Mr Fluitsma said: “There will be a number of insurance companies that won’t even look at a company that hasn’t put a bunch of safety measures in place. They’ll just turn around and say, “We’re not going to insure you.”

Ransomware is rampant

The main reason for the price hike is the increase in the number and size of ransomware claims, where criminals use malware to block access to an organization’s computer system until a amount of money is paid.

In addition, some insurers left the market, while the remaining players tried to recover the cost of undervalued contracts written in previous years.

Over the past year, 38% of cyber incident claims in Australia involved ransomware payments, Mr Fluitsma estimated.

“[The rise in the premiums is] mainly due to response ransomware,” he said.

Cyberattacks have increased sharply in recent years.

The Australian Cyber ​​Security Center (ACSC) received more than 67,500 cybercrime reports last year, an increase of around 13% over the previous 12 months, although the actual number of attacks is well higher. About half of all incidents were classified as significant.

Higher risk for large companies

A small or medium-sized business looking to buy $10 million of coverage would, on average, face a premium of $60,000, up from $33,000 a year ago, Honan said.

The cost of hedging is even higher for larger companies as they are considered a bigger overall risk.

A large company wanting to buy $20 million in coverage would pay about $350,000, up from $194,000 a year ago, Honan said.

Among the victims of cyberattacks in the past two years is the logistics company Toll Holdings, which suffered two attacks in 2020, including a crippling attack by Russian-based hackers in January of the same year. In March last year, the Sydney headquarters of Nine Entertainment, publisher of The Australian Financial Review, was attacked by hackers. Around the same time, Taylors Wines fell victim to a cyberattack that temporarily froze an ordering system and blocked the winemaker’s email.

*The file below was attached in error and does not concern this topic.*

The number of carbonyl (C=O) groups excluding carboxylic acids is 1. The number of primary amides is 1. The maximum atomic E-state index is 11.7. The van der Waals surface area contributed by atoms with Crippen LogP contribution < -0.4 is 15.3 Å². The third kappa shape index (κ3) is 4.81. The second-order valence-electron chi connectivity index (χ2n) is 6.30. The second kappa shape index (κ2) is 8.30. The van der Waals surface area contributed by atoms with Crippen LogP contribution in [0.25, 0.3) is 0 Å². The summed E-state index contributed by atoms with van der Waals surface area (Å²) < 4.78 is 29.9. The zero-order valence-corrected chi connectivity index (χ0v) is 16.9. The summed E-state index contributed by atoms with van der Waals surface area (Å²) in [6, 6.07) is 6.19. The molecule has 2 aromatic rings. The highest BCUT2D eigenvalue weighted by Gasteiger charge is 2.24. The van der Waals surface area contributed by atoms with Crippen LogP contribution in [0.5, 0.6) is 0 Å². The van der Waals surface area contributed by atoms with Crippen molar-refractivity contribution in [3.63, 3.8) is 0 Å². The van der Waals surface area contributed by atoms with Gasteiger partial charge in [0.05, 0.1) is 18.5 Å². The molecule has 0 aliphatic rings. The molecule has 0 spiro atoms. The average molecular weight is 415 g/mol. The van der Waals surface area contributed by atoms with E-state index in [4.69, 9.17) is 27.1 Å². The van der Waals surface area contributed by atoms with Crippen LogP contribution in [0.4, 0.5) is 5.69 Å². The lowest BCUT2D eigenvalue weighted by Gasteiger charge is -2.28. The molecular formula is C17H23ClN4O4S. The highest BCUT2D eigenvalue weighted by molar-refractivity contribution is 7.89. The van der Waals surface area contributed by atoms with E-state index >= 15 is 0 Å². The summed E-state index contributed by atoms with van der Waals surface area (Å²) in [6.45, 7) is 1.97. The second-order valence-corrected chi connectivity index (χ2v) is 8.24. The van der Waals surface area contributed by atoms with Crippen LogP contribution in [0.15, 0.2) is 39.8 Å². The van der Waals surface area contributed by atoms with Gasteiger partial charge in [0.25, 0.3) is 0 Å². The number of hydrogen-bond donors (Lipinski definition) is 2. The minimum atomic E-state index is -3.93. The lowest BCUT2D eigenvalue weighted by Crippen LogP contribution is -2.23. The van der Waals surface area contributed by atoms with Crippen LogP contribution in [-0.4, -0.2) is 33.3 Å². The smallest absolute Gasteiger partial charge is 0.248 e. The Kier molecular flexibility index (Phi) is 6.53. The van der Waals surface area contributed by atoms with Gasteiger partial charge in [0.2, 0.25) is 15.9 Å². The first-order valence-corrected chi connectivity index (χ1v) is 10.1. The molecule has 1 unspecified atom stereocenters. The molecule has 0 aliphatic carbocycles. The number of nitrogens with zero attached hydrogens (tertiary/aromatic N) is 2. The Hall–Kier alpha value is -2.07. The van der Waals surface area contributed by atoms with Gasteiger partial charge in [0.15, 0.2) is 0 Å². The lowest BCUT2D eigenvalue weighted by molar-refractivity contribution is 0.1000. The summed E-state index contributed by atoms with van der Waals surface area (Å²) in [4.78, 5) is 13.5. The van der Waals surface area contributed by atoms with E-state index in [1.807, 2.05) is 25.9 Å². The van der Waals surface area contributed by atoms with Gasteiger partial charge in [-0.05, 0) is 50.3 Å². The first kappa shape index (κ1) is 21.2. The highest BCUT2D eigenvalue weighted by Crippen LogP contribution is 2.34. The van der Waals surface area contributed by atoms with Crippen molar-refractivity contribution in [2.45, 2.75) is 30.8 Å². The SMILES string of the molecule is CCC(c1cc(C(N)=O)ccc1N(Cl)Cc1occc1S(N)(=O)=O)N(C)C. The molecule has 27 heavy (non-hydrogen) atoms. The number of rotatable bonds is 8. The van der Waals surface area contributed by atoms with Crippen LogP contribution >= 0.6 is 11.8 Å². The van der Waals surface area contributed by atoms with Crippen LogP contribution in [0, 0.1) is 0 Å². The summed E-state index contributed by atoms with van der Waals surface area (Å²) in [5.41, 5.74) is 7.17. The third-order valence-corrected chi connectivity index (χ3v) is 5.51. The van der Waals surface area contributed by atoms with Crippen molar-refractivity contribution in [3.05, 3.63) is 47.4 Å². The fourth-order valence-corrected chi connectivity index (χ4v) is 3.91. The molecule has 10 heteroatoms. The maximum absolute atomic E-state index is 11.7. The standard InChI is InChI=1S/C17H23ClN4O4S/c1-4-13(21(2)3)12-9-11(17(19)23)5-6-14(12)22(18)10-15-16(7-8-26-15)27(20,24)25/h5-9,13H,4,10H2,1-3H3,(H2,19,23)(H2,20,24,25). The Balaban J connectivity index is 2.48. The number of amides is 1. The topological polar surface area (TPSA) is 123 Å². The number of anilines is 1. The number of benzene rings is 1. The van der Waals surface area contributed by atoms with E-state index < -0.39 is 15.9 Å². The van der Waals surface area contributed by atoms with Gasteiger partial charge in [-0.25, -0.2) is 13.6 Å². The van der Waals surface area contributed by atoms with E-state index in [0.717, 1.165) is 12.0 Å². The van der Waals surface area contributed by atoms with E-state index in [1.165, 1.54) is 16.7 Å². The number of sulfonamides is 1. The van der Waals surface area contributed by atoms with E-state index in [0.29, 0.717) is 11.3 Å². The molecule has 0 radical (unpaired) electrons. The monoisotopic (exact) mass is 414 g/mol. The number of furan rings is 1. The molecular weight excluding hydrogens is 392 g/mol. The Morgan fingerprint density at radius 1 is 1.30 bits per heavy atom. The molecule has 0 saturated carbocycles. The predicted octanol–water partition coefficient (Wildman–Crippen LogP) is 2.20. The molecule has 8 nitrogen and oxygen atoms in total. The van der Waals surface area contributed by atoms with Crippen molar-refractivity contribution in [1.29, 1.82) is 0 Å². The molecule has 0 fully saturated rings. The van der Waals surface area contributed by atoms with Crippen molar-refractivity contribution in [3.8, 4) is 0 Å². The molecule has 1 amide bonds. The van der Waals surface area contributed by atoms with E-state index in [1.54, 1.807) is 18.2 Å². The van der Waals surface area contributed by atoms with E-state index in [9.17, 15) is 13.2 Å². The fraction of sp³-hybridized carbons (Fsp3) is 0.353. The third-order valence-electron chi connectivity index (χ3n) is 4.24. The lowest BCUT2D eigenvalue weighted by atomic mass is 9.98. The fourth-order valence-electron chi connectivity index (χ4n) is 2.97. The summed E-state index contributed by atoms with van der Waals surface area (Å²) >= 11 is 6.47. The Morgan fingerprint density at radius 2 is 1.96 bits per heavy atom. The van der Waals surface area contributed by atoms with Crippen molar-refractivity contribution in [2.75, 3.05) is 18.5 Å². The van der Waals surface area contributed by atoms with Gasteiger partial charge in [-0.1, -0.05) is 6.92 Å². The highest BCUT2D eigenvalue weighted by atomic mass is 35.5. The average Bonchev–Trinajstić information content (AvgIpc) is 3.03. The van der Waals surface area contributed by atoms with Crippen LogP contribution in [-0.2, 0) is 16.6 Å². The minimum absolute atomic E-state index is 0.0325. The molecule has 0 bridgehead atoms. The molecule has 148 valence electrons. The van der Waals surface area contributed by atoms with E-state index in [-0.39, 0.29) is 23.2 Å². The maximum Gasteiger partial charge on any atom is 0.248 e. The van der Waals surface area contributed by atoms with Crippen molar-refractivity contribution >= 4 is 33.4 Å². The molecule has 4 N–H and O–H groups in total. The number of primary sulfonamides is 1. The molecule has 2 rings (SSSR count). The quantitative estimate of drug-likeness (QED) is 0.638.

In late 2020, a cyber coup forced the collapse of highly successful hedge fund Levitas Capital after an attack triggered by a fake Zoom invite led its trustee and administrator to mistakenly approve $8.7 million worth of fraudulent invoices .

Companies are generally reluctant to publicly admit to having paid a ransom to regain control of their networks, for reputational reasons.

But a survey conducted last year by McGrath Nichol found that 80% of business leaders surveyed said they would be willing to pay a cyber ransom if they suffered a crippling attack. The average amount they would be willing to pay was $690,000, but the estimated average payment was $1.04 million.

David Tudehope, managing director of Macquarie Telecom, said businesses should review a series of security guidelines published by the ACSC, known as Essential 8, to ensure their network systems are as secure as possible. and support their efforts to purchase insurance.


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